A Group for the Holidays

“Cross the river in a crowd and the crocodile won’t eat you.”

Some proverbs are rather more practical than others. This African proverb is more practical than most. No one wants to be eaten by the crocodile. When we discuss the road to recovery from sexual addiction it is always best to cross the river in a group. 

The end of November through December marks the holiday season. Traditionally this is a time for families and friends to come together to celebrate life together. But for those who struggle with a sexual addiction and their partners, the holiday season only highlights the isolation and loneliness they feel in their relationships.

No primer on sexual addiction is complete without an introduction to the value of group therapy in treating the disorder and in treating partner relational trauma.

Sexual addiction and partner trauma is most successfully treated in a group process. Treatment also often includes individual therapy, but group therapy is essential for establishing long-lasting recovery and relational healing.

Sexual addiction marks a failure of intimacy. Participation in a group helps the person in recovery begin to develop the emotional and cognitive skills that provide a foundation for healthy intimacy. For partners it provides the much need support of others who are finding their way through the repair process under the guidance of a trained professional who knows the process and has seen clients heal.

A group generally consists of six to eight people. They may sometimes be as few as three; there is only very rarely more than eight.

As the group commences, participants journey together through a formation process. Although the way may be unfamiliar to each individual member of the group, a well-trained and skilled therapist knows the process well.

Some may experience a measure of discomfort in the first or second meeting. After all, for addicts they have spent years avoiding real honesty with themselves and others. Although the group is safe, it will not feel comfortable for most addicts who have been in hiding. Honesty feels like exposure. But that changes quickly with the shared process of the groups support.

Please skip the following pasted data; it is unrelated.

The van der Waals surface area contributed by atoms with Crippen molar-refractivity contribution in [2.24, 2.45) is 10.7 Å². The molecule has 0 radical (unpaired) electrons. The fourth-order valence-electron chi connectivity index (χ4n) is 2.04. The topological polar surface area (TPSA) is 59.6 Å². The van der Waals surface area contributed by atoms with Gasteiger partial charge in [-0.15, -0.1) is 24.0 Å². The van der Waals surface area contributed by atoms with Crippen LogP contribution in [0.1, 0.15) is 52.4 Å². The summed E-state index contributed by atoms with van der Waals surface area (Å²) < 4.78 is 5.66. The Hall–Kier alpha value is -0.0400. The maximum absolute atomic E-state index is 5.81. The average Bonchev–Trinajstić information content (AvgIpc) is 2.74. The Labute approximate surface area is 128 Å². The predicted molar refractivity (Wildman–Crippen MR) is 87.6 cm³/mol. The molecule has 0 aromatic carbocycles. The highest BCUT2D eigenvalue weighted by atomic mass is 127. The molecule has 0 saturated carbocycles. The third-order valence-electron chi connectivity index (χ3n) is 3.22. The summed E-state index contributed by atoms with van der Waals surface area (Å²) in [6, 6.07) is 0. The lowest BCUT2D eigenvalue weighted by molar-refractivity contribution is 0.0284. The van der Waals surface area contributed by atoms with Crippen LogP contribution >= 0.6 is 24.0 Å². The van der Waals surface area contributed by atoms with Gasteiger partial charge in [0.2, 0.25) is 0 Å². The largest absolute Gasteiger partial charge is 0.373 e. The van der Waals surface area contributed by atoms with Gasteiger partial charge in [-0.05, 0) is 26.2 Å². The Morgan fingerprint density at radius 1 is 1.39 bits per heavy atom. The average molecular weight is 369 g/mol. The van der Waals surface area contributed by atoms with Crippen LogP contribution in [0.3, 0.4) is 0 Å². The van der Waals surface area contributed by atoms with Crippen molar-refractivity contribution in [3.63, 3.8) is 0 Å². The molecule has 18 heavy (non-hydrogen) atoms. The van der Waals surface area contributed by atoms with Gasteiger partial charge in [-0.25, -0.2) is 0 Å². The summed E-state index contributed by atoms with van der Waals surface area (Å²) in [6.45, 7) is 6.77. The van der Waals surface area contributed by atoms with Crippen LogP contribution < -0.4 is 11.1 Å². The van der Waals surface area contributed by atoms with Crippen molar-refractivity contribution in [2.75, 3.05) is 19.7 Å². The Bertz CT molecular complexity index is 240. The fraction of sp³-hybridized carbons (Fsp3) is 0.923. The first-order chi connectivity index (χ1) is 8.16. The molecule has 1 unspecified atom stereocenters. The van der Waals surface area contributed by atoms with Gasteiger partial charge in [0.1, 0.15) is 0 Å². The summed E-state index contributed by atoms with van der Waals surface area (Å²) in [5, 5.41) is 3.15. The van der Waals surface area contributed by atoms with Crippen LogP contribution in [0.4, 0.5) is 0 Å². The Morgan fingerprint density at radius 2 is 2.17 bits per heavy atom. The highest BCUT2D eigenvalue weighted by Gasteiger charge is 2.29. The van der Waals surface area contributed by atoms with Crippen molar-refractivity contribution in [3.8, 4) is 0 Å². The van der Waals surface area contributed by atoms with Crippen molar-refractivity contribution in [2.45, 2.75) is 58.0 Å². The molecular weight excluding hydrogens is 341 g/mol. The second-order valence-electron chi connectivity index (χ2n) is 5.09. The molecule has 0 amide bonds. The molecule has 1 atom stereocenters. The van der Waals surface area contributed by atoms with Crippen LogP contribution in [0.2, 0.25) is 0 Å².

The therapist gently and expertly guides the group though its initial stages fully aware of the personal challenges each participant has overcome by just showing up. Soon the group emerges with a sense of its own identity. It begins to function as unity supporting healing for each individual member of it.

In a group participants experience that they are not alone. It was one thing to think, or even believe one is not alone. It is quite another to experience nonjudgement, genuine support and belonging. 

Our most vivid memories are experiences are ones where we are the most present. We may have a vague memory of something we hear or read. But we learn best as we encounter a real moment with real people. It changes us. 

A group creates a setting where such experiences can take place. Because our groups consist of people who have something in common, either a sexual addiction, or the traumatic experience of being partnered with sexual addict, trust builds very quickly.

Trust creates an environment where people can be honest with their thoughts and feelings. Members of the group identify easily with each other. They feel supported. Concepts that may be difficult to express when alone, find their way to the surface when shared with others who are able to empathize with one’s story.

This trusting environment encourages individuals to address fear. They feel a sense of freedom as they call to mind perspectives and feelings that contribute to their present challenges.

They make new connections that help them understand what undermines their ability to live the life they want to live. A small group process is a necessary component on the journey to recovery from sexual addiction for both the addict and the partner.

Image byMartin Lopatka